More than two decades after the dot-com bubble ushered in a new era of digital commerce, the payment infrastructure is still very much in flux. That reality is even more prevalent as 2020 approaches, and the cryptocurrency movement is offering a new tool and a unique complication into today’s approach to executing payments.

Indeed, the past year has seen an exciting confluence of traditional payments companies and cryptocurrencies as platforms like Skrill, PayPal, and others strive to provide new avenues to acquiring and using digital currencies.

In many ways, their development has instituted an already-not yet dichotomy where significant gains are evident but not fully realized. To put it simply, traditional payment companies are making progress, but not enough to call the work complete.

Increased Focus on Crypto

After years of development and maturation, many traditional payment companies no longer see cryptocurrencies an aberration. Instead, they see it has an opportunity to embrace what is sure to be a prominent expression of finance in the digital age.

In response, they are increasing their products and services to the crypto community. For example, the online payment services platform Skrill is expanding its reach into crypto with its recently announced crypto-to-crypto buy and sell service that allows users to exchange Bitcoin for other cryptocurrencies.

Skrill has been offering a fiat-to-crypto gateway for more than a year, initially allowing users to buy cryptocurrencies using a credit card or a bank transfer. This new offering is an easy-to-use gateway that provides a pathway for crypto enthusiasts and novice users alike to access digital currencies.

However, while their service expansion reflects the continued interest in digital currencies as a payment methodology, it also represents the trouble that traditional platforms have with crypto custody. Skrill’s latest offering is a custodian service, which means that users don’t have direct ownership of their assets, something that chaffs the priority of asset management.

Similarly, Revolut, a London-based fintech firm, is pursuing a $500 million funding round to expand its cryptocurrency offerings. Commenting on the efforts, the company’s CEO, Nikolay Storonsky, expounded on the company’s goals, explaining,

We want to raise at least $500 million in direct equity and potentially, maybe at a later stage, up to $1 billion in convertible (debt).

At times, Revolut has faced questions about its anti-money laundering controls, a shortcoming that will need to be addressed before more users and regulators will give it a broad stamp of approval.

Even many prominent payment companies, such as PayPal, are investing their resources in crypto payment startups. The company’s investment arm, PayPal Ventures, is helping fund a blockchain analytics firm that’s facilitating institutional crypto adoption. Their investment takes place just months after PayPal withdrew from the consortium behind Libra, the cryptocurrency initiated by Facebook intended to enable digital payments for the unbanked. The program was also supported by Visa, Mastercard, and Stripe, three big players in the payment ecosystem who also bailed on the initiative.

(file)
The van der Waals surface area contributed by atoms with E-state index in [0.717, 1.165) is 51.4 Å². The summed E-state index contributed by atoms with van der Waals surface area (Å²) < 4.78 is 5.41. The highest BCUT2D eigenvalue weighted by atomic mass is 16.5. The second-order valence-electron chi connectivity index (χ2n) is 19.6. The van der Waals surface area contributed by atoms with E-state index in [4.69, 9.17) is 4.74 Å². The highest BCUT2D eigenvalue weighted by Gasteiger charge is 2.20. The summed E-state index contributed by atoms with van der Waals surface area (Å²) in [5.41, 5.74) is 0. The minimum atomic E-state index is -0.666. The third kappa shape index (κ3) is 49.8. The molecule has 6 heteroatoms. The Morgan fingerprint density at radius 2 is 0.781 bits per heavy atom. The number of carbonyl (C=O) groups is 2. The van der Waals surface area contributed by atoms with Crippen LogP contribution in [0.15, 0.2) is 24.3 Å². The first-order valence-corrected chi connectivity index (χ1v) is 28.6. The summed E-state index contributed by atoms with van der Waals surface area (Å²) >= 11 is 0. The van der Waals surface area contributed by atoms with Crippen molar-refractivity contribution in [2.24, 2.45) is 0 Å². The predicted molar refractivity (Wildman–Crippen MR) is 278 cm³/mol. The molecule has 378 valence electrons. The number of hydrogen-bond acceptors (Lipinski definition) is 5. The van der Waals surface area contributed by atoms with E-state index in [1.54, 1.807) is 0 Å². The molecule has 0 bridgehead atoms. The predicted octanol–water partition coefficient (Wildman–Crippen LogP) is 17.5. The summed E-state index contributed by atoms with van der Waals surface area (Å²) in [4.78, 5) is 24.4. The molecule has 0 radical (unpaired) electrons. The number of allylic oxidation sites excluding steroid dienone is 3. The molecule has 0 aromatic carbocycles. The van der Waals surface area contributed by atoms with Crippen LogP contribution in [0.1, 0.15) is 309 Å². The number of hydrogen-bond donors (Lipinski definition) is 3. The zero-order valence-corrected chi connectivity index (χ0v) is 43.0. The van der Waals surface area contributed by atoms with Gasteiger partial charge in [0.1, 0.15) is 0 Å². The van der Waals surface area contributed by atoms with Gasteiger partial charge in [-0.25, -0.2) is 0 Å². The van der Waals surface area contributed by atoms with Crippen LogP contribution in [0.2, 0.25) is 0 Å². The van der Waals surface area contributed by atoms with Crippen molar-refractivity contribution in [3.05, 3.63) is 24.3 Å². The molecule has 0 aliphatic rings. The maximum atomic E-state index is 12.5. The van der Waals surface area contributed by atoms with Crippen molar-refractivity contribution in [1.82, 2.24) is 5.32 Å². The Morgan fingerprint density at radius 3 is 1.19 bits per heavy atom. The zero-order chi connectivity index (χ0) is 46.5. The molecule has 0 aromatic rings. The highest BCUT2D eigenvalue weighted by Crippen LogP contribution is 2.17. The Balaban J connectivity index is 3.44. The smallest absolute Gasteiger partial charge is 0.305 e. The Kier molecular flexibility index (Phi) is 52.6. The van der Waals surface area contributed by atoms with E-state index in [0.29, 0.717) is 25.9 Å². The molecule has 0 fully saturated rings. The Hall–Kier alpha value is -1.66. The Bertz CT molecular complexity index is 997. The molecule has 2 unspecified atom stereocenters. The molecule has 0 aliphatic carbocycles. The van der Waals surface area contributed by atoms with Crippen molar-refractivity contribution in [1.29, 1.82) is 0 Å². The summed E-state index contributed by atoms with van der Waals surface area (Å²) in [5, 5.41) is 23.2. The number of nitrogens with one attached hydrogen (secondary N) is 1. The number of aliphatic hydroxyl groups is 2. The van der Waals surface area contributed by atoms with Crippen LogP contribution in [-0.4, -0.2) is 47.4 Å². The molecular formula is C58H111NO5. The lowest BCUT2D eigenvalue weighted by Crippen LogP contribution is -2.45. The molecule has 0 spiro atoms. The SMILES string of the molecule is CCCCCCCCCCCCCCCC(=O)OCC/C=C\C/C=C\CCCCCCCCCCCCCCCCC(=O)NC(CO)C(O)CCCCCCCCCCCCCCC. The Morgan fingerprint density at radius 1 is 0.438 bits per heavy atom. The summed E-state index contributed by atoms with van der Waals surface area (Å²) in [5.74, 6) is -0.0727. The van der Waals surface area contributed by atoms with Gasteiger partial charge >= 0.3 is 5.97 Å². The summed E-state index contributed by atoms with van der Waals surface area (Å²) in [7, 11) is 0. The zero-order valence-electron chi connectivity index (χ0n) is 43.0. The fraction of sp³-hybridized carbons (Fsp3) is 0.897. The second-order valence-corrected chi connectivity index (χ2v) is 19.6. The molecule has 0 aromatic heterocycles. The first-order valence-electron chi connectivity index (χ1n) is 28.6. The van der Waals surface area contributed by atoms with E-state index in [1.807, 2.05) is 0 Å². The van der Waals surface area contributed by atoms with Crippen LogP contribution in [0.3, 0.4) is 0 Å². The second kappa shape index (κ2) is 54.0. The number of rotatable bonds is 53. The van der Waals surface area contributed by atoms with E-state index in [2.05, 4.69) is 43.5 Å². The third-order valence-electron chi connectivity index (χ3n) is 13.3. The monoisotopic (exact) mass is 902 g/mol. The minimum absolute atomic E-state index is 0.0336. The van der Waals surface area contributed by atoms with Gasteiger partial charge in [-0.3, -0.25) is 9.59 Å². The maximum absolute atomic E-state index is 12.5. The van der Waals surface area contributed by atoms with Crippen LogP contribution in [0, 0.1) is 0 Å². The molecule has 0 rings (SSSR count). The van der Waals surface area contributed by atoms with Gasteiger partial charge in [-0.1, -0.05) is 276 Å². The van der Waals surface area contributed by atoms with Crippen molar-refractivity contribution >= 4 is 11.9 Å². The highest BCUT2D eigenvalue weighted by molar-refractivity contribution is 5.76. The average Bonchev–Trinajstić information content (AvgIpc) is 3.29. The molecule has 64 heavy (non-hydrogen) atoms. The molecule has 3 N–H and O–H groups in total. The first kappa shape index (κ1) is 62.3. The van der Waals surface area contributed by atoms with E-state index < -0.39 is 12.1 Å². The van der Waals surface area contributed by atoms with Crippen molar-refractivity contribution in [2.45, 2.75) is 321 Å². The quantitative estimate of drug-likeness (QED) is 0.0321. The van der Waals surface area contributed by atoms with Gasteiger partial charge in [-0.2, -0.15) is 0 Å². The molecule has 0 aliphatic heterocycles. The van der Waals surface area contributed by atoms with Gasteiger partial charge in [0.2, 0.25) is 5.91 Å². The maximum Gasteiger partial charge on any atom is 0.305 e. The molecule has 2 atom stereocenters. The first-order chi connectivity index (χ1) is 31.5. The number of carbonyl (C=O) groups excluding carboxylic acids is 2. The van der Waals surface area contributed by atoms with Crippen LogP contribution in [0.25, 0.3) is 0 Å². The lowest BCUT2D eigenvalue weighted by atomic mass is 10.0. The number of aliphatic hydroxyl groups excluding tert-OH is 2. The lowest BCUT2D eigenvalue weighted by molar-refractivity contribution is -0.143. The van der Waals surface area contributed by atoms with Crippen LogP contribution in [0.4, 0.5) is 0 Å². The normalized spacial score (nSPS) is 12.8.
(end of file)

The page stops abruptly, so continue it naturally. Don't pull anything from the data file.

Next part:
Meanwhile, other platforms, like Wirex, are attempting to harness the payment traffic from companies like Visa to promote a crypto-centric rewards program that directly connects to a new Visa Travelcard.

The card supports more than 150 different cryptocurrencies and includes an exchange service that allows users to quickly move between fiat and crypto. Of course, these programs are relatively new, and it’s unclear if they will genuinely hasten the adoption of crypto payments among the general public.

Big Growth & Room For More

Each of these platforms and programs represents significant developments for traditional payment platforms entering the crypto space. By making it easier to acquire and use digital currencies as payment, they are helping fulfill the original vision of digital currencies while also hastening adoption of an asset that feels uniquely prescient in the digital age. Of course, progress isn’t the same as a finished product, and consumers should look for more advancements before they conclude that this ecosystem has reached fully arrived.

Even so, it’s clear that traditional payment platforms are making inroads into the crypto space, and their platforms are making it easier for users to buy, sell, and use digital currencies. As more and more of our lives take place in digital spaces, this is undoubtedly a good thing.

Featured image via Pixabay.